Bottom line: a winning time management strategy is just as much about prioritization as nose to the grindstone hard work. Maybe even more. And that prioritization is an ongoing effort. We have to regularly ask ourselves if what we’re doing is a good use of our precious minutes. As we say on our About page:
A solid time management strategy, then, is all about stacking the deck to make the right choices as often as possible. The first step in developing one is to figure out how you’re spending your time right now. An accurate baseline will give you the clarity you need to improve.
Which brings us to the next point…
Understanding Where Your Times Goes Now
How long did you spend on emails today? How many hours did you spend on Facebook last week?
For most of us, these types of questions are difficult to answer. We get so immersed in whatever we’re doing at the moment that we lose perspective. This leads to an inaccurate impression of our overall productivity.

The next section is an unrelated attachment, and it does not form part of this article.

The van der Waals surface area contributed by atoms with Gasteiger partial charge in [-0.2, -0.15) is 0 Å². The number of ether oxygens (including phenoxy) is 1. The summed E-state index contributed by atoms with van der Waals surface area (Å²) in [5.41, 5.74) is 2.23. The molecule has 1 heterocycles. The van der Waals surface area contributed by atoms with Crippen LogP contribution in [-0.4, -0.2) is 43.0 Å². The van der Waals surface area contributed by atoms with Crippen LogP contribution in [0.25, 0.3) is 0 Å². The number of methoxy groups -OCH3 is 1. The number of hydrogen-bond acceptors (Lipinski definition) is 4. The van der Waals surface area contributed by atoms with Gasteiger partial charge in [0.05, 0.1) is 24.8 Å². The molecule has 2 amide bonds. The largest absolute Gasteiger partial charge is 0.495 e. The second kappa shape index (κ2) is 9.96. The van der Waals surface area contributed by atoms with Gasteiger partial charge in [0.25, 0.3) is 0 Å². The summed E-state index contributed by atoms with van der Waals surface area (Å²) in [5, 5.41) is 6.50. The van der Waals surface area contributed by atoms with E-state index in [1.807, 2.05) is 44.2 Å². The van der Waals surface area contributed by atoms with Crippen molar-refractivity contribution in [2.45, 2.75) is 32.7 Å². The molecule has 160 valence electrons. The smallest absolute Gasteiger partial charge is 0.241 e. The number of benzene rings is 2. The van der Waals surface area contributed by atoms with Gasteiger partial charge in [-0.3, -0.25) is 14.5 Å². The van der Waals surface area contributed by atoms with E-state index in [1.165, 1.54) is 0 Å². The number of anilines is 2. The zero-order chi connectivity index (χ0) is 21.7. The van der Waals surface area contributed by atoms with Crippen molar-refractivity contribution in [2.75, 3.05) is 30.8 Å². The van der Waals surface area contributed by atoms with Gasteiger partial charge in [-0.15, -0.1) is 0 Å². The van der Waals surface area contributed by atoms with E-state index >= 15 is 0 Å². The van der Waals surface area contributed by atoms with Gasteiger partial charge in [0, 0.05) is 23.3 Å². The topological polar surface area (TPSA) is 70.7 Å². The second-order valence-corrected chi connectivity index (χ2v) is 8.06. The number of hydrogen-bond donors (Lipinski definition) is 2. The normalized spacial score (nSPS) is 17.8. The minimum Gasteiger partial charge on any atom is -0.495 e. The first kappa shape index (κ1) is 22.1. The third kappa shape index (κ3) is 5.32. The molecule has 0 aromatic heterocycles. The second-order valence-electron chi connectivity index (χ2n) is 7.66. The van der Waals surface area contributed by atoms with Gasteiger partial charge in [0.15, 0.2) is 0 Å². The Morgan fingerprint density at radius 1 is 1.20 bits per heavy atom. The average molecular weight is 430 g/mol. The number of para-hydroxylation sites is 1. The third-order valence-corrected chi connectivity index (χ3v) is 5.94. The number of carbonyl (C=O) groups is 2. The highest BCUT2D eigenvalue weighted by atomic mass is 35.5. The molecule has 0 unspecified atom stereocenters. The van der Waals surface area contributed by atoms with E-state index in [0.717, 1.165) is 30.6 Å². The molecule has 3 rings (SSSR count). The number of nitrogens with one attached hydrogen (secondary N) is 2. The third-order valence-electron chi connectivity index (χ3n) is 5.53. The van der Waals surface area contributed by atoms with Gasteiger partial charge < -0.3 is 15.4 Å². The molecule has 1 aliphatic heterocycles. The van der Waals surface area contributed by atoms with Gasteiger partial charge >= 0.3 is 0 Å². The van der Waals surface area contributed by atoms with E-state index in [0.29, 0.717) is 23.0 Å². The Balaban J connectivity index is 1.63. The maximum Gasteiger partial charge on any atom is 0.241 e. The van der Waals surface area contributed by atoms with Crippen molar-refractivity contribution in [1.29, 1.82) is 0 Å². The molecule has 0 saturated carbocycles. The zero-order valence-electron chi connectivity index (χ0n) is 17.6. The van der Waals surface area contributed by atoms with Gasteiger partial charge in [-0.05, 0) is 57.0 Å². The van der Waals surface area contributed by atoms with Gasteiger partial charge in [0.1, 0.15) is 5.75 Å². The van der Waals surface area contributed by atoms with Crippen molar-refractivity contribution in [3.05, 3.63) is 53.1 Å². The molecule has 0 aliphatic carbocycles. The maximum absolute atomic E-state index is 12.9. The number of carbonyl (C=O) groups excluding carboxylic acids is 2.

With only this inaccurate impression to go on, it’s tough to improve our time management strategies. We might try to fix problems that don’t exist. Or ignore actual ones.
There’s no substitute for hard data here. That’s why one of the first (and most important) steps to improving time management is to understand where your time goes now.
There are plenty of easy ways to do this. Instead of trying to keep up with everything on your own, you could use one of the host of time-tracking apps or software available. Plenty of them, like AND CO, offer free versions for basic features.